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Uganda's rising interest in silver fish

Pius Sawa
Uganda's fishing communities navigate innovative methods to process silver fish, hoping to access new markets and augment local nutrition.
5.06.2023  |  Kikondo, Uganda
Silver fish consumption in Uganda has increased by 30% since the NutriFish project. (photo: The Niles / Pius Sawa)
Silver fish consumption in Uganda has increased by 30% since the NutriFish project. (photo: The Niles / Pius Sawa)

Uganda's fishing communities are exploring novel, hygienic methods to process silver fish or 'Mukene', to penetrate new markets and enhance people's nutrition. These tiny fish are now being dried on elevated racks, and the implementation of solar tent dryers is thought to further boost the quality of the dried product, particularly during the rainy season.

I was drying my fish in the sun.

This shift in practice is most notable among fish processing groups at Lake Victoria, inspired by the training received from NutriFish.

This project is promoting the nutritional content of silver fish and the need for safeguarding their quality during processing. "The rain, sometimes starting as early as ten in the morning", can deter customers from buying and lead to significant losses in sales, says Teraza Wilimina, a member of the Kikondo women's fish processors group.

Amanna Bashir, another Lake Victoria fish processor, notes an improvement in her business. "I was drying my fish in the sun and managed to sell only two crates a day. But, since the solar tent drier was built, I've seen an improvement and been able to sell up to five crates a day," she reports.

However, the fish consumption and production shift is not solely due to improved processing methods. NutriFish, funded by the International Development Research Centre, Canada and the Australian Centre for International Agricultural Research, has also launched radio campaigns to educate the public about the nutritional benefits of silver fish.

This educational push seems to have affected some fishermen like Musa Odwoka at Lake Albert. "I thought I could not eat small fish when I am a fisherman, and I spent a lot of money on buying tilapia and Nile perch for my family."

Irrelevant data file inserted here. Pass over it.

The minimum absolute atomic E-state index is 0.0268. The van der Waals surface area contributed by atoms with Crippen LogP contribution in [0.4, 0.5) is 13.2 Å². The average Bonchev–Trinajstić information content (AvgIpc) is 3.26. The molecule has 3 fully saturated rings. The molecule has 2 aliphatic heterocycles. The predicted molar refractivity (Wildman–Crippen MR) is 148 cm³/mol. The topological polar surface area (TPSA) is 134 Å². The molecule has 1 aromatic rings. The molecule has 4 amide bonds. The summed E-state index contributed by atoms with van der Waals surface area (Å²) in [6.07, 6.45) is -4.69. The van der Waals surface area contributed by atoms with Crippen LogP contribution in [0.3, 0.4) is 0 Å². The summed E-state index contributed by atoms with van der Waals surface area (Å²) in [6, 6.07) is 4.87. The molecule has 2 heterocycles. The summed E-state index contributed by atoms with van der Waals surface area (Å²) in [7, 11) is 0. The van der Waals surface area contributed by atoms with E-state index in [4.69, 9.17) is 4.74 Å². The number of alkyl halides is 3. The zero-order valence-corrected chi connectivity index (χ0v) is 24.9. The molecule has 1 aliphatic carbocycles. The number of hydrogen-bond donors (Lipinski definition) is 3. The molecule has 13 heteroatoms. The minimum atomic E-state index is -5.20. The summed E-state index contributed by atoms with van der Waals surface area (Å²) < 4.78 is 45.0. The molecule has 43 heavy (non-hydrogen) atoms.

These small fish are quite nutritious.

However, he adds, "The training made me realise that these small fish are quite nutritious and good for the body." This shift, he further explains, has allowed him to allocate more funds for his children's education.

Jackson Efitre from NutriFish points out that while these are promising developments, much work remains to be done. Recent statistics from the Uganda Demographic and Health Survey indicate a high prevalence of malnutrition among children under five years old and women of reproductive age. Encouragingly, there has been a 30% increase in silver fish consumption, a source rich in micronutrients like iron, zinc, and calcium, since NutriFish's initiatives.

Another outcome of NutriFish's work is the emergence of entrepreneurial initiatives. Eunice Muwanguzi, inspired by the project, now operates a small business drying and selling silver fish. She earns around USh120,000 (US$32) daily, primarily from clients in Kikondo and towns like Jinja and Kampala.

Despite these promising developments, challenges remain. As the project nears its end, there is concern about the continued need for more solar tent driers and the high costs associated with their construction. Nevertheless, Micheal Aloya, the district fisheries officer in Pakwach District, remains hopeful, "We have seen private partners coming in who are interested in helping them."

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